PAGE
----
[OpenJDK 2D-Dev] RFC: 7019861 + workaround + minor optimization

Denis Lila dlila at redhat.com
Tue Mar 8 14:14:28 UTC 2011

Hi Jim.

> Forgive my ascii art shorthand, "=>" was supposed to be an arrow, not
> a
> comparison operator. I was saying that you use the word "and" on that
> line and it should be changed to the word "or" because a non-compliant
> edge can be invalid by violating either (i.e. "or") condition. In
> other
> words/symbols:
> "and" ===should be===>>>> "or"

Aha, I see. I usually use "==>" for implication.

> Also, in rereading it, you talk about the edges crossing outside of
> the
> range but my brain immediately goes to the fact that when they first
> came in they may have had huge extents, but they were then clipped.
> Perhaps it would be better to use the term "edge fragment stored in
> the
> edges array" or "clipped edge". Also, the word "cross" is a little
> overloaded. What about:
> // Preconditions: Only subpixel scanlines in the range
> // (start <= subpixel_y <= end) will be evaluated. No
> // edge may have a valid (i.e. inside the supplied clip)
> // crossing that would be generated outside that range.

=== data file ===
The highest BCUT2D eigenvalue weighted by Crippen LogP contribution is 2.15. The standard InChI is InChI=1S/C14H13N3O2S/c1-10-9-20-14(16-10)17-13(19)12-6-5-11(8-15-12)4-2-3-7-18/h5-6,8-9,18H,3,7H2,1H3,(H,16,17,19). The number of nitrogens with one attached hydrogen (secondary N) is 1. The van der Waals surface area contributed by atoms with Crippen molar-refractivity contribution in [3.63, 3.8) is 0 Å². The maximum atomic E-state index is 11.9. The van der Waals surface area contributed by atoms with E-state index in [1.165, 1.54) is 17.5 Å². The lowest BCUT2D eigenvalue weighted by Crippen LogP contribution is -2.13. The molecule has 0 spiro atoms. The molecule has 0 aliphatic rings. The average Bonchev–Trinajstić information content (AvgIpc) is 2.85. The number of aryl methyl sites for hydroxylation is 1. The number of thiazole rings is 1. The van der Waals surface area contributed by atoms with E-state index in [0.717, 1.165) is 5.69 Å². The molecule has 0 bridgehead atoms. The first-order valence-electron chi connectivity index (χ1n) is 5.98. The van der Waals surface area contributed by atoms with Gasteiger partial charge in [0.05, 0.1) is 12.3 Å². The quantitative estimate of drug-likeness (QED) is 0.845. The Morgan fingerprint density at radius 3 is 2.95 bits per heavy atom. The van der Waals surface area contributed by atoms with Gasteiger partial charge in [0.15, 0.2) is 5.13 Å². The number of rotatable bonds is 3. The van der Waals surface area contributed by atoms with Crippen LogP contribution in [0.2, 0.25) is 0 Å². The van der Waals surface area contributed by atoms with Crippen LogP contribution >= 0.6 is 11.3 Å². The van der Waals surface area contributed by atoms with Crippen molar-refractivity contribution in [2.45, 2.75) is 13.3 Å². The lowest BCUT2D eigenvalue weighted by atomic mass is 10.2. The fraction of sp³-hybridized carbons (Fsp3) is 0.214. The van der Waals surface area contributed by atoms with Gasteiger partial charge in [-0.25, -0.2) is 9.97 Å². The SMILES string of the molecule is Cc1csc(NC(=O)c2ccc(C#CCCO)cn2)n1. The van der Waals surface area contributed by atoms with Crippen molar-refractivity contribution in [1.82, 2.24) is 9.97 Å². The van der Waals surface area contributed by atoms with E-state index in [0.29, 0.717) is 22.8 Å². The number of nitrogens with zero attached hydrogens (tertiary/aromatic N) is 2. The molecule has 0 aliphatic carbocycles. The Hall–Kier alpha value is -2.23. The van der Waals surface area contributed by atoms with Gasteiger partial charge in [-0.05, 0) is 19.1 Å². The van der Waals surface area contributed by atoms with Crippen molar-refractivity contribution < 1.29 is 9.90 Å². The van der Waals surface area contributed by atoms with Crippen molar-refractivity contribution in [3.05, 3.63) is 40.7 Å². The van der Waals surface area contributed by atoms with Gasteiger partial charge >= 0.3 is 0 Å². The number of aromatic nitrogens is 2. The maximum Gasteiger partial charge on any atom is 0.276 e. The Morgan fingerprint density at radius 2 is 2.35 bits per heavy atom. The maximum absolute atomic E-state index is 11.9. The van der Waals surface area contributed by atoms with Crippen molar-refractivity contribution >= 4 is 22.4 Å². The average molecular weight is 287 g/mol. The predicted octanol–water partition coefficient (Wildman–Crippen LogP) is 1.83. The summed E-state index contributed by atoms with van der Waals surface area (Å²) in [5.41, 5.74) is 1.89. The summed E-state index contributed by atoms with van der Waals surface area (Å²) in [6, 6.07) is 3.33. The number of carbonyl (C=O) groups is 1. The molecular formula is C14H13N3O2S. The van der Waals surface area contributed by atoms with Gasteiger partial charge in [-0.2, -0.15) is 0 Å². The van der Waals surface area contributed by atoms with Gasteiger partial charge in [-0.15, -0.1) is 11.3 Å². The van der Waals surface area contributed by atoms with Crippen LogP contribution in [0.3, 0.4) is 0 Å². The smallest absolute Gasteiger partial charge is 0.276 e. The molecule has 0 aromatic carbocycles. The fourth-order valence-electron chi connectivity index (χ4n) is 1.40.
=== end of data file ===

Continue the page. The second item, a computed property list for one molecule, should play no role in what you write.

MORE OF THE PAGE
I do like this better.

> Just curious if the "final" attribute on local variables might be
> causing it problems?

No, I don't think so. What's happening is that the compiler is trying
to unswitch the loop by moving one of the switch statements outside
of the loop. Once it does that, the IR graph ends up with many code
paths, and in one of them, a variable that is used for a future
array index is set to a value that makes the index always < 0.
When int to long conversion nodes are created are created by the
parser, we give the node a type of int[0,max_int]. So, when the
index is proven to be <0, that node is killed. However, the control
path that leads to that node's computation is not killed (in this
case, that's because it's an OSR compilation and it doesn't have
enough information to prove it's dead code). So we end up with a
phi node with a control input whose corresponding data input is
dead, and this causes problems in some future dominator computations.
The workaround fixes it by doing the loop unswitching manually.

> I guess I meant the spmin/maxY. The pmin/maxY have been rounded out to
> the next full pixel boundary and then you convert back to sub-pixel
> precision, but in doing so you then force the iterator to iterate
> through any subpixel positions before spminY and after spmaxY. This is
> probably in the noise for any but the smallest shapes, but still -
> isn't
> it wasted effort?

Good point. I completely forgot we had the spm* variables.

I updated the webrev.


----- Original Message -----
> Hi Denis,

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